Once in a while a composer becomes so well-known for one thing that once that popularity and acclaim passes, he/she become endlessly and narrowly associated with that one hit or that one genre or that one period of time.
I once represented an extremely gifted and versatile composer who had become too identified for one style of music and in the minds of filmmakers that type of music had become passé and his career began to fade.
Whenever I tried to sell him, I was met with the same dismissive disinterest.
Finally, I pitched him to a director who I knew well and I knew had great taste in music. My pitch went like this:
“I have the perfect composer for your project, but if I tell you who it is you are going to dismiss him out-of-hand. So, I’m putting together a CD of his music that you are going to adore… but I’m not telling you who it is.”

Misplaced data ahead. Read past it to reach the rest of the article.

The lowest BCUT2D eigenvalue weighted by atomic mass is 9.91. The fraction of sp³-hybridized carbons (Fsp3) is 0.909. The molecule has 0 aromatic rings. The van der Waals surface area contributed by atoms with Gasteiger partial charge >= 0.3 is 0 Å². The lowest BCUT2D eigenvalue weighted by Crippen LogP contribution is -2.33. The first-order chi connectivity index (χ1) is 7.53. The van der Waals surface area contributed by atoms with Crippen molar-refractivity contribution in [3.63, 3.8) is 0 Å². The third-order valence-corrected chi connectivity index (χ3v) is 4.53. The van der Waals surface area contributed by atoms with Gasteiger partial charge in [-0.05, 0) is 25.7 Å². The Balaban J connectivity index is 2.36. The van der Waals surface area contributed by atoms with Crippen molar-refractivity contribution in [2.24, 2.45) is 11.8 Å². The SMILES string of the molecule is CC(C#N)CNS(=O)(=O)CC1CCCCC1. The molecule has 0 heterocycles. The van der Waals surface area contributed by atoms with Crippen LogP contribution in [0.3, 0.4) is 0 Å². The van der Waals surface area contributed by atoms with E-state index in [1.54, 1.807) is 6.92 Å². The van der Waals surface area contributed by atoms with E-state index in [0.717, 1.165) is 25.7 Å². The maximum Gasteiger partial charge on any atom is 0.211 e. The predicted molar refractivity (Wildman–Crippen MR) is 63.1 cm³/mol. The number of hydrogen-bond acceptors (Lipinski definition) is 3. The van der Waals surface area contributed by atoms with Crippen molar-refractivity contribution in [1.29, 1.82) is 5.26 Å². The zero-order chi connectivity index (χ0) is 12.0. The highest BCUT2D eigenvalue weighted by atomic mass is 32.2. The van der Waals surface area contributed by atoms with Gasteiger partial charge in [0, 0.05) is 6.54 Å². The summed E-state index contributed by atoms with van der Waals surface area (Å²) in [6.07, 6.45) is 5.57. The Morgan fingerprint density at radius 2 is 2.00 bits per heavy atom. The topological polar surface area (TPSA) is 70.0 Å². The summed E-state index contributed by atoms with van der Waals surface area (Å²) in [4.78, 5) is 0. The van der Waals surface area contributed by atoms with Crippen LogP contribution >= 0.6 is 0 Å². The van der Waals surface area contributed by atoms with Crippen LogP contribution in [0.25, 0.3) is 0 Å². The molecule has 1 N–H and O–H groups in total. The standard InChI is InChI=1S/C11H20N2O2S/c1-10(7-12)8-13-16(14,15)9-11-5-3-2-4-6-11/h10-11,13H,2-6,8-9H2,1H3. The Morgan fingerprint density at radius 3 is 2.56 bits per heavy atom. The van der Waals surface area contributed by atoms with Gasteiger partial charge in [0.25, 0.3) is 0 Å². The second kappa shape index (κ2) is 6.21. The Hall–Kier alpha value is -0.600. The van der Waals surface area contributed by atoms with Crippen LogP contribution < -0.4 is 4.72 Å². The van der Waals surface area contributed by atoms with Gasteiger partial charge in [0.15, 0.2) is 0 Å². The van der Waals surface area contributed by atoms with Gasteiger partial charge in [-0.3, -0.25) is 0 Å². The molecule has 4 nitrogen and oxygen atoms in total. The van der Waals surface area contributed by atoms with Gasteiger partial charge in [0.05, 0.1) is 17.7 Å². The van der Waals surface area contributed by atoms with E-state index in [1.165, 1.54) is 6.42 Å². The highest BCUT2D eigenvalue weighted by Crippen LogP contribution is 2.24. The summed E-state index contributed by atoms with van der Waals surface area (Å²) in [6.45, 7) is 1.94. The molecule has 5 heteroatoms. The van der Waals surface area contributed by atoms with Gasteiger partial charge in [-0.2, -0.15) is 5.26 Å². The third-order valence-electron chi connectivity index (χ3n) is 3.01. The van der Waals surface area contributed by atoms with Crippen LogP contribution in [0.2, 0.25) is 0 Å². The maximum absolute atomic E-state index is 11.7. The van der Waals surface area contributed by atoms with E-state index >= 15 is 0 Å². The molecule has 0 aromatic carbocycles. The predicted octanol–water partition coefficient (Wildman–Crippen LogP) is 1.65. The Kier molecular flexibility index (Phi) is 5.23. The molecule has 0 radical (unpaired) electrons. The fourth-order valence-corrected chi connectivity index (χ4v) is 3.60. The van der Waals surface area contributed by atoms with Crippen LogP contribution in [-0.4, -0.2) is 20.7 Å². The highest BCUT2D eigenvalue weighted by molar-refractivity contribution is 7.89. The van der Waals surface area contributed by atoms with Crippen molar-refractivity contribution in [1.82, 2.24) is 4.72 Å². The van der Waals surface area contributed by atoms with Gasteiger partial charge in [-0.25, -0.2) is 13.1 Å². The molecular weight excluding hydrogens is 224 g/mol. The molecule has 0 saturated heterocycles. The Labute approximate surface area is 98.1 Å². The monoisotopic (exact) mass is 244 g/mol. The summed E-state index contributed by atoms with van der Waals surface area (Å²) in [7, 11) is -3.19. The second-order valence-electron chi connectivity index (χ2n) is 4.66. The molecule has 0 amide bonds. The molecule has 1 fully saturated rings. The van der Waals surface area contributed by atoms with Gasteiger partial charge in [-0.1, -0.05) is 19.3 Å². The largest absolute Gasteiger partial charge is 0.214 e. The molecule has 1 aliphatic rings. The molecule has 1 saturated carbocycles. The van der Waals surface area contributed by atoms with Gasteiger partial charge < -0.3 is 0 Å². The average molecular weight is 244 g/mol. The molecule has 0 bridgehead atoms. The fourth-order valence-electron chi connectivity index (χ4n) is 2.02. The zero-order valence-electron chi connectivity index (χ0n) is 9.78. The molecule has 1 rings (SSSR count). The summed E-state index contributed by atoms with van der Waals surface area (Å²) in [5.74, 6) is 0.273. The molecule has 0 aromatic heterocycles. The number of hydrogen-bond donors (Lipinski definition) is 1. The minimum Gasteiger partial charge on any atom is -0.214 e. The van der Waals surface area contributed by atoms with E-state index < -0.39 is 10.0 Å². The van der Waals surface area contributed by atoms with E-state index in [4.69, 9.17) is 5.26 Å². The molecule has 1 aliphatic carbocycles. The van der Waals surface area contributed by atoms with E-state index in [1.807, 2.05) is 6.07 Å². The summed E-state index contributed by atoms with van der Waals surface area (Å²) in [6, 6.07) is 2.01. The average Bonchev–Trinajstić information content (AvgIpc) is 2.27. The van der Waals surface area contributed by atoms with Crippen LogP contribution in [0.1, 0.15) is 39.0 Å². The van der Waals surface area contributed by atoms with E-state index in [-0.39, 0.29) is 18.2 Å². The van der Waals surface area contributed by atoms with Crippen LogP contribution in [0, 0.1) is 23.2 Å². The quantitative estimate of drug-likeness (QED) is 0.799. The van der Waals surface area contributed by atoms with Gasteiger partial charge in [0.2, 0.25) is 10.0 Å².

Intrigued, the filmmaker agreed to listen to the unlabeled music.
He called back the next day.
“You’re right. I really love it. Who is it?”
Slowly, I revealed his name.
“Nah,” the director replied, “not interested.”
I pleaded. I remind him of the composer’s other great and diverse scores. And I reminded him how much he loved the music he had just heard.
He reluctantly acknowledged that he really enjoyed the music. And even more reluctantly agreed to meet him.
An hour after that meeting, he was hired!